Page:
Wave-Powered Subsea Project Completes 12-Month Offshore Test Campaign

Blue X wave energy converter (Credit: Mocean Energy)
Blue X wave energy converter (Credit: Mocean Energy)

A groundbreaking ocean energy project, which has combined wave power with subsea energy storage to power subsea equipment, has now completed a 12-month test program at sea and will end this spring.

The $2.5 million (£2 million) Renewables for Subsea Power (RSP) project connected the Blue X wave energy converter – built by Edinburgh company Mocean Energy – with a Halo underwater battery storage system developed by Aberdeen intelligent energy management specialists, Verlume.

The industry-backed project, located 5 km east of Orkney mainland, has demonstrated how green technologies can be combined to provide reliable and continuous low carbon power and communications to subsea equipment, offering a cost-effective future alternative to umbilical cables, which are carbon intensive with long lead times to procure and install.

The final phase will start shortly and will include removing all equipment from the site, ahead of inspection and clean down onshore in Orkney and at Verlume’s operations facility in Dyce, Aberdeen.

In recent months, energy majors TotalEnergies and Shell Technology – Marine Renewable Program have joined project leads Mocean Energy and Verlume in the pan-industry initiative, alongside PTTEP, the Thai national oil company, Serica Energy, Harbour Energy, Baker Hughes, Transmark Subsea, and the Net Zero Technology Centre (NZTC).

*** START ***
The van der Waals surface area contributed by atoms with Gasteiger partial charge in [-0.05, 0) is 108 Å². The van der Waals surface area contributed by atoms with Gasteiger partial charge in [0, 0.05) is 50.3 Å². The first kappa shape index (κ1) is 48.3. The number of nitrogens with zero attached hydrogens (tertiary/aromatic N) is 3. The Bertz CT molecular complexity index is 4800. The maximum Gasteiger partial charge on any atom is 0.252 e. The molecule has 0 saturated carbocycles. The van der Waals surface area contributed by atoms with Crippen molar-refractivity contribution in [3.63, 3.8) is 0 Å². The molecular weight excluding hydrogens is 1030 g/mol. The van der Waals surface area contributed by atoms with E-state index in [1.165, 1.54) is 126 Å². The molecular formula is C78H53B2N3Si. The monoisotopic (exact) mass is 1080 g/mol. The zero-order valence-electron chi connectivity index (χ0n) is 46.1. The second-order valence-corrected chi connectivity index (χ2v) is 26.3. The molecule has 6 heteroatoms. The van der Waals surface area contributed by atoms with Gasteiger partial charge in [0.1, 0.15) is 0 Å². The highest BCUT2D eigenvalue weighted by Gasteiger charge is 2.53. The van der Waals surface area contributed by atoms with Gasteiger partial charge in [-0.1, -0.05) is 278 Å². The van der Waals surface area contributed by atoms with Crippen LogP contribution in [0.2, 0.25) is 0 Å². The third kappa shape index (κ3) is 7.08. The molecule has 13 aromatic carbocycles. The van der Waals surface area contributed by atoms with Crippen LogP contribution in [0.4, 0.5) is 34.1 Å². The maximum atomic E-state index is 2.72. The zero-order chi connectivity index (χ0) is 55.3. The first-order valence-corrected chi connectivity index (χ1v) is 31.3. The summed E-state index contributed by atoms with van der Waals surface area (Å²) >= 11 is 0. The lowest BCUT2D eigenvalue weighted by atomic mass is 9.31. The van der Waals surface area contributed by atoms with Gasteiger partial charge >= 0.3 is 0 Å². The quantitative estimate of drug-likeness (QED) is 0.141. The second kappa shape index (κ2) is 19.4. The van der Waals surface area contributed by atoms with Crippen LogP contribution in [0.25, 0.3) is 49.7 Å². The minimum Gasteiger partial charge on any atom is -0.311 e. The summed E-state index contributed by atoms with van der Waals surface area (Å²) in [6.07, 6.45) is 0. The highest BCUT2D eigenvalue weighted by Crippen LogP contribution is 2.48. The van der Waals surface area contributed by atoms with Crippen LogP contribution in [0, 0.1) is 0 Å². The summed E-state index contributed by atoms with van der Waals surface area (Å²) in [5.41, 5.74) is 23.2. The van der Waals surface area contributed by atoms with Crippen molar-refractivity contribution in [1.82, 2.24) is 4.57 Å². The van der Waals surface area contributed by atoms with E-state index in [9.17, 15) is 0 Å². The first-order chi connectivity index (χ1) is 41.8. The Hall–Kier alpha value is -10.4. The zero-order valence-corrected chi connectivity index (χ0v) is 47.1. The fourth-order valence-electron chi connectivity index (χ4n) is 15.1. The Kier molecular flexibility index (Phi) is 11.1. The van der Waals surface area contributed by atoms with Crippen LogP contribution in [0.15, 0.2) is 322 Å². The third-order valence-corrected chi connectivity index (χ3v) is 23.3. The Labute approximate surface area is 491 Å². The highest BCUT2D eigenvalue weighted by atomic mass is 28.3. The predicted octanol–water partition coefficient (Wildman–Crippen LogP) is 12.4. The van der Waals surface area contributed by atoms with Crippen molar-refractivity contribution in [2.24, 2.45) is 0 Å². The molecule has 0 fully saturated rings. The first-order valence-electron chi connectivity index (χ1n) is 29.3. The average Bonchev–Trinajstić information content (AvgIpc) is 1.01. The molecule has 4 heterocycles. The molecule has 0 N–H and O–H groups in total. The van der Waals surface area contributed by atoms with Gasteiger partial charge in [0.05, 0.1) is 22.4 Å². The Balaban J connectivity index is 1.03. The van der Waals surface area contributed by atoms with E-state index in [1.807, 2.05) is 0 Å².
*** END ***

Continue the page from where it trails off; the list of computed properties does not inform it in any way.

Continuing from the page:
“The test program has been a tremendous success. This phase of RSP was initially conceived as a four-month at-sea demonstration, but the quality of data and the robustness of our combined technologies as well as tremendous support from the oil majors, led us to extend the program to a full year. We now have increasing confidence in the reliability and the commercial potential of this system,” said Andy Martin, Chief Commercial Officer at Verlume.

“In the subsequent months, all the technology providers will examine critical components for wear and tear against performance metrics defined both individually and as a fully integrated power and communications ecosystem.  A key part of this process will be assessing lessons learned and any future upgrades that may be required for a fully commercial system,” added Ian Crossland, Commercial Director at Mocean Energy.

The joint industry participants and developers are now evaluating near-term and future plans for further deployment or possible testing on live assets.

This may include deploying a similar project in Scottish waters, and / or a new project or projects overseas to further demonstrate how this combination of green technologies can enable reliable low carbon power and communications to subsea equipment in a live environment.

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